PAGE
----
1946- Ottawa Citizen
Once upon a time the railroad never stopped at Carleton Place. In fact in 1860 an Otawa Valley train bearing the Prince of Wales (later Edward VII) breezed its way right through town without even blowing the train whistle or slowing down. Yes, much like we do when we travel through Innisville these days. One enthusiast on the station platform fired a small cannon in salute of the Prince as the carriages rolled by.
“You’re wasting your powder,” shouted a grizzled old Scottish settler of the village. “Them trains will never notice us.”
However, years later the train did indeed stop in Carleton Place and rafts of fine quartered timber drifted down the Mississippi River river on its way to market.
Mayor Coleman 1946- Ottawa Citizen
In 1946 George Coleman was Carleton Place’s mayor and the population was just a tad over 4,300. Coleman’s Grandfather operated one of the first grist mills and almost won free land and water for the mill by entering in a competition which required the grinding of one bushel of grain in a given length of time. His Grandfather was unsuccessful and according to the mayor, he was the first Coleman to ever fail, so George said his Grandfather ended up buying the land and water rights.
Now if you read the Carleton Place Canadian Letter to the Editor by Mr. C Taber in 1953-there is a slight different version to the story. What has been recorded at the Carleton Place and Beckwith Heritage Museum is that Mr. Coleman indeed did purchase the mill from the Morphy family in 1820. In 1822 Hugh Bolton purchased the mill to finish construction and the rest is history.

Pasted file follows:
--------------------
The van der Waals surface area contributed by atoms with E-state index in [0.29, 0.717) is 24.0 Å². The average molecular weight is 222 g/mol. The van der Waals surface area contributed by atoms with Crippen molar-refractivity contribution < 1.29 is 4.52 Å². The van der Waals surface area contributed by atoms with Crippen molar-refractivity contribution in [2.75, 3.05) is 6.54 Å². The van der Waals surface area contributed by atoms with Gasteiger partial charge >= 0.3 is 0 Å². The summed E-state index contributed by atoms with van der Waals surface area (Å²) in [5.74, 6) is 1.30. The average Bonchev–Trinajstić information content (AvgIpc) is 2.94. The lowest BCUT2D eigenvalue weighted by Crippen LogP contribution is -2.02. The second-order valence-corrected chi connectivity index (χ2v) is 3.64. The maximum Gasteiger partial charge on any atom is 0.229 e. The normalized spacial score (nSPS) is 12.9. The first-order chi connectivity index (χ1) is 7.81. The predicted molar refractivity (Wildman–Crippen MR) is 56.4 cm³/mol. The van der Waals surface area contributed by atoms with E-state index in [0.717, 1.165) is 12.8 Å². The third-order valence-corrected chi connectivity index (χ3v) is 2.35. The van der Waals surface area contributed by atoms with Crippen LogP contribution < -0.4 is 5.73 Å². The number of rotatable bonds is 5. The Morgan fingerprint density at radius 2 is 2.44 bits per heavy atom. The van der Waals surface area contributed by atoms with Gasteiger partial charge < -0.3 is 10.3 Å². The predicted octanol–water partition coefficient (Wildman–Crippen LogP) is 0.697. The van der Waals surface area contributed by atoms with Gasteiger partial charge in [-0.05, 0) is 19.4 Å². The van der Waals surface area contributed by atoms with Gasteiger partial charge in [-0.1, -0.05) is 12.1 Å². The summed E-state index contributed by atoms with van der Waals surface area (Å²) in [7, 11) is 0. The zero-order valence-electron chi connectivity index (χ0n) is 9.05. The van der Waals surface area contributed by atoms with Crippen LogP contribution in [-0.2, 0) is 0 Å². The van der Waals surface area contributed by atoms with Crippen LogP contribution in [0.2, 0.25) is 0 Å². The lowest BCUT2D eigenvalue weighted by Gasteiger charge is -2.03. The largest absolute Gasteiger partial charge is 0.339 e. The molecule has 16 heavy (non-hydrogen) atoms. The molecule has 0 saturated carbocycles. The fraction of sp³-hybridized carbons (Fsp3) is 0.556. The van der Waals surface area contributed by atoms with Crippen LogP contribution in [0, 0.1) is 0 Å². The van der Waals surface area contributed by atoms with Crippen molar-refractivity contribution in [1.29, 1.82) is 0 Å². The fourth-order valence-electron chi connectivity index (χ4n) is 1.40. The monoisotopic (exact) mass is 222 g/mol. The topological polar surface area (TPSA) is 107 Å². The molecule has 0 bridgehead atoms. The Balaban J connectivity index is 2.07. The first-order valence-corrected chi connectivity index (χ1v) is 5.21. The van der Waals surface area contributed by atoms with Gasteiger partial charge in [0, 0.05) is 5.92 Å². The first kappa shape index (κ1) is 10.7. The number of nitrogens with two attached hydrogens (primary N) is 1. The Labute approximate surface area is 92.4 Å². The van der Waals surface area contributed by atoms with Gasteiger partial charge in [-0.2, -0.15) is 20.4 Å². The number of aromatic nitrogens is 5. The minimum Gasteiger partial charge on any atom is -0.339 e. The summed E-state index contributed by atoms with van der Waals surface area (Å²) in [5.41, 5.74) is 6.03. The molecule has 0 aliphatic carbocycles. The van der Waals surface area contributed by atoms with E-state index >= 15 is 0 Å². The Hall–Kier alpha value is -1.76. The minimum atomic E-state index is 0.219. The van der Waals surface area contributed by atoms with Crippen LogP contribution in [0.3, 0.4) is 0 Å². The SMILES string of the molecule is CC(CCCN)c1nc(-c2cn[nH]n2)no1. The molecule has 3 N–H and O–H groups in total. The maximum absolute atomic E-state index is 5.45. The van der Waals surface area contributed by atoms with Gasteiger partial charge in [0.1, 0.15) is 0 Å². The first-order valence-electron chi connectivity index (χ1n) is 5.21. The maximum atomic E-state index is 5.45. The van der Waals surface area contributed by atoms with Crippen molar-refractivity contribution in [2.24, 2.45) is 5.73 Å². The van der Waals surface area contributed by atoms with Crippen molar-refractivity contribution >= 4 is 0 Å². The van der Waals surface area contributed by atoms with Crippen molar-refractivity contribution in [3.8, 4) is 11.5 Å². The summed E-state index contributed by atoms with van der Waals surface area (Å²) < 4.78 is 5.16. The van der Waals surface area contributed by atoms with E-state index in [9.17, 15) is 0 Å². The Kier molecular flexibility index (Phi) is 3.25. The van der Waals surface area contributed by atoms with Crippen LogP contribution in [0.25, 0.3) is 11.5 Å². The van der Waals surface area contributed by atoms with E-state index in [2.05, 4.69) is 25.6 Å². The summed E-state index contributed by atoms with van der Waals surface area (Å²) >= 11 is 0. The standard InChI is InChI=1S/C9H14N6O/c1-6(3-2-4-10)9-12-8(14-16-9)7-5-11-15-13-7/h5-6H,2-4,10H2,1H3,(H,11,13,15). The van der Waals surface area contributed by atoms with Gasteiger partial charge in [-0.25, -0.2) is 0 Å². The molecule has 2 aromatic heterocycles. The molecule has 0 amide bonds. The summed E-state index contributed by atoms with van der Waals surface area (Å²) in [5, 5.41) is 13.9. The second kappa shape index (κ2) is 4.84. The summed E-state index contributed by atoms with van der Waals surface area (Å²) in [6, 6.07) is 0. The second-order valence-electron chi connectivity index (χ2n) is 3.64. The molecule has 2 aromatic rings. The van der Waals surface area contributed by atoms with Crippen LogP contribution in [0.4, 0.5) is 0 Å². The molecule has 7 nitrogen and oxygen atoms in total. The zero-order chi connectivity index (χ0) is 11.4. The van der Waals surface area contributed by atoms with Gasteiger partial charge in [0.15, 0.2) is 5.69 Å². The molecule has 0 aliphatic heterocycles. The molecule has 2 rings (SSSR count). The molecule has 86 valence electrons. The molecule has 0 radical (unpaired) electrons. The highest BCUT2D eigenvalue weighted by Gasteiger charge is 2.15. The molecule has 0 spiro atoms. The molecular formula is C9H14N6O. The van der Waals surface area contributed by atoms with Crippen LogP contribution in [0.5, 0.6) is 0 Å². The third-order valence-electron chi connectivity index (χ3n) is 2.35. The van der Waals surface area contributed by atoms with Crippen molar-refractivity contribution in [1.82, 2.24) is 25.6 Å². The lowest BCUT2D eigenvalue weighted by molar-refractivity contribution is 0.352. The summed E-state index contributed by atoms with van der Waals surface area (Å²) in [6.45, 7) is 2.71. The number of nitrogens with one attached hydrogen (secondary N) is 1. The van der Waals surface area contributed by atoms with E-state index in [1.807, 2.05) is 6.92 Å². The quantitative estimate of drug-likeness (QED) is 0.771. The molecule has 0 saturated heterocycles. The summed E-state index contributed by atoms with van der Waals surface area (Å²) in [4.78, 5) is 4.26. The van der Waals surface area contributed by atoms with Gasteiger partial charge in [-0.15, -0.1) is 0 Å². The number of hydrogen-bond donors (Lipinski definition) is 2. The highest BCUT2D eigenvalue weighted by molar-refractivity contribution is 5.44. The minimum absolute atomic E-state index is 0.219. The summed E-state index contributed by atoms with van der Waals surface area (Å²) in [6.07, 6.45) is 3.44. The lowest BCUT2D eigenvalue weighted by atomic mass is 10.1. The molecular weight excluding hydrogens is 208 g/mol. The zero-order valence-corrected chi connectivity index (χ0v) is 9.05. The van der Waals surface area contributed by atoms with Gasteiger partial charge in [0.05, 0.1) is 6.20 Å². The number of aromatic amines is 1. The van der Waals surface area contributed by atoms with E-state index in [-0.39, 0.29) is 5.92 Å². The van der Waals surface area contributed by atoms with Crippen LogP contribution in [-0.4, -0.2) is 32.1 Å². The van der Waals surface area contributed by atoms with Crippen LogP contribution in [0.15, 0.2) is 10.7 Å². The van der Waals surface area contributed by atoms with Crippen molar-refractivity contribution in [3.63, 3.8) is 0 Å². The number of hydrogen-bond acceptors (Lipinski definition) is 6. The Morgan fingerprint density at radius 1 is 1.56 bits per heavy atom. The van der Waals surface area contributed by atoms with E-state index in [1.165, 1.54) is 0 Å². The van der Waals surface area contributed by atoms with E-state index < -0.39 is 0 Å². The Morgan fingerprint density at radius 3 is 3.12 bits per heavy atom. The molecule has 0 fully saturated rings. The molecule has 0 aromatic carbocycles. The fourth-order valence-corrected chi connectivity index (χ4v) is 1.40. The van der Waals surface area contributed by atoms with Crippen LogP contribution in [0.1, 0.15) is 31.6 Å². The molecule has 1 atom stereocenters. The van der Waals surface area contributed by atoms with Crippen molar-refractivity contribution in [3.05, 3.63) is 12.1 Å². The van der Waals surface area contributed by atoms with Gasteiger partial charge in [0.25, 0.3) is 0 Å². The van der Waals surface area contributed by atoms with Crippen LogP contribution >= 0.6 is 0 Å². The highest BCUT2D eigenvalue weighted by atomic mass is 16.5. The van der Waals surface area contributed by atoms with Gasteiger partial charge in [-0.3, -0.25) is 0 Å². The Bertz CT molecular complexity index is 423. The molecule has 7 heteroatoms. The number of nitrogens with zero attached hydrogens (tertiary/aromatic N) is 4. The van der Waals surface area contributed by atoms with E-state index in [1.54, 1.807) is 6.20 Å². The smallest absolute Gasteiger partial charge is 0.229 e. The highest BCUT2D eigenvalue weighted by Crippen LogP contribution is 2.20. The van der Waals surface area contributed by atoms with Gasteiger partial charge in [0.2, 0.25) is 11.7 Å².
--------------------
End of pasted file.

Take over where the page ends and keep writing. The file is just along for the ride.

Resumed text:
Photo from the Carleton Place and Beckwith Heritage Museum
Once upon a time an elderly Scotsman by the name of John Fraser who used to walk around our fair town brandishing a large sword. When asked if sword play was one of the off season sports of Carleton Place he answered,
“Not at all,” John said, “I’ve got this sword from England. The other one I recieved a short time ago I made into tow fine butcher knives, and this one will go the same way.”
1946- Ottawa Citizen
Mayor Coleman said the town could use a couple of more industries and one of the main deterrents to immediate expansion was the acute shortages of homes. The population of working people could easily expand another 100 right now he said if the housing situation improved.
1946- Ottawa Citizen-The house with the Ivy looks like the Galbraith house on High and Joseph corner (hanks Joann.
Coleman said Carleton Place was an important market town with Bridge Street sees a parade of farm vehicles and animals on their way to market. Cattle had a hard enough time moving down to the CPR station in those days–I can’t even imagine if that happened now.
Photo- Google Image- thanks Creekend UK!